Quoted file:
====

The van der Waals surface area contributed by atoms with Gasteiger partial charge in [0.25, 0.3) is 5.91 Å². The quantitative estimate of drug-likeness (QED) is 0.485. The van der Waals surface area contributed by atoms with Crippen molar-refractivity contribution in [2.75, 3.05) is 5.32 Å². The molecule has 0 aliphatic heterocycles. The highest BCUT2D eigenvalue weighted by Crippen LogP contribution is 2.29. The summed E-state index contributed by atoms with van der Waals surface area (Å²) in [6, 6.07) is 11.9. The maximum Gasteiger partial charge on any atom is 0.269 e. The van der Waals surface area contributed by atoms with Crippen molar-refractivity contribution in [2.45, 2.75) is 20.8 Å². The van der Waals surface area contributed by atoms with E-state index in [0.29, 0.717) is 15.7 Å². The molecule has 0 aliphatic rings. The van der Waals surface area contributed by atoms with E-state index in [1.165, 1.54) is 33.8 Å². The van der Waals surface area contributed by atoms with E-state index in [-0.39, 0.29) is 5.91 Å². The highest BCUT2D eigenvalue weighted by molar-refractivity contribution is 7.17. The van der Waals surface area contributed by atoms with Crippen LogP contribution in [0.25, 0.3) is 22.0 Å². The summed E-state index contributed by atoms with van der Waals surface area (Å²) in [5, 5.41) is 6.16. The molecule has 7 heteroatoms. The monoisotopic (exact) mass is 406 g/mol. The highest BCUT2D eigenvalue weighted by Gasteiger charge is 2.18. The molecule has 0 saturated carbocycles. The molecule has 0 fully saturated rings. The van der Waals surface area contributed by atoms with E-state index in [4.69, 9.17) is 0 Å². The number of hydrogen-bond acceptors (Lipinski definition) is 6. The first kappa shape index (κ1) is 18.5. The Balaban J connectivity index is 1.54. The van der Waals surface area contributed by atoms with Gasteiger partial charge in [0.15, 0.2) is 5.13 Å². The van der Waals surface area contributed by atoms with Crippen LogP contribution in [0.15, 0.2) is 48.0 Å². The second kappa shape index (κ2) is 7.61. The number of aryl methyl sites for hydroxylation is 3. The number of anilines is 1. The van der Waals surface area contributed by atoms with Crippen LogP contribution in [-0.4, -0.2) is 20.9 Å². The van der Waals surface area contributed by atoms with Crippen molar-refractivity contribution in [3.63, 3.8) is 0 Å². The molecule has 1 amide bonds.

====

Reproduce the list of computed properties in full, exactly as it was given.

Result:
The van der Waals surface area contributed by atoms with Gasteiger partial charge in [0.25, 0.3) is 5.91 Å². The quantitative estimate of drug-likeness (QED) is 0.485. The van der Waals surface area contributed by atoms with Crippen molar-refractivity contribution in [2.75, 3.05) is 5.32 Å². The molecule has 0 aliphatic heterocycles. The highest BCUT2D eigenvalue weighted by Crippen LogP contribution is 2.29. The summed E-state index contributed by atoms with van der Waals surface area (Å²) in [6, 6.07) is 11.9. The maximum Gasteiger partial charge on any atom is 0.269 e. The van der Waals surface area contributed by atoms with Crippen molar-refractivity contribution in [2.45, 2.75) is 20.8 Å². The van der Waals surface area contributed by atoms with E-state index in [0.29, 0.717) is 15.7 Å². The molecule has 0 aliphatic rings. The van der Waals surface area contributed by atoms with E-state index in [1.165, 1.54) is 33.8 Å². The van der Waals surface area contributed by atoms with E-state index in [-0.39, 0.29) is 5.91 Å². The highest BCUT2D eigenvalue weighted by molar-refractivity contribution is 7.17. The van der Waals surface area contributed by atoms with Crippen LogP contribution in [0.25, 0.3) is 22.0 Å². The summed E-state index contributed by atoms with van der Waals surface area (Å²) in [5, 5.41) is 6.16. The molecule has 7 heteroatoms. The monoisotopic (exact) mass is 406 g/mol. The highest BCUT2D eigenvalue weighted by Gasteiger charge is 2.18. The molecule has 0 saturated carbocycles. The molecule has 0 fully saturated rings. The van der Waals surface area contributed by atoms with E-state index in [4.69, 9.17) is 0 Å². The number of hydrogen-bond acceptors (Lipinski definition) is 6. The first kappa shape index (κ1) is 18.5. The Balaban J connectivity index is 1.54. The van der Waals surface area contributed by atoms with Gasteiger partial charge in [0.15, 0.2) is 5.13 Å². The van der Waals surface area contributed by atoms with Crippen LogP contribution in [0.15, 0.2) is 48.0 Å². The second kappa shape index (κ2) is 7.61. The number of aryl methyl sites for hydroxylation is 3. The number of anilines is 1. The van der Waals surface area contributed by atoms with Crippen LogP contribution in [-0.4, -0.2) is 20.9 Å². The van der Waals surface area contributed by atoms with Crippen molar-refractivity contribution in [3.63, 3.8) is 0 Å². The molecule has 1 amide bonds.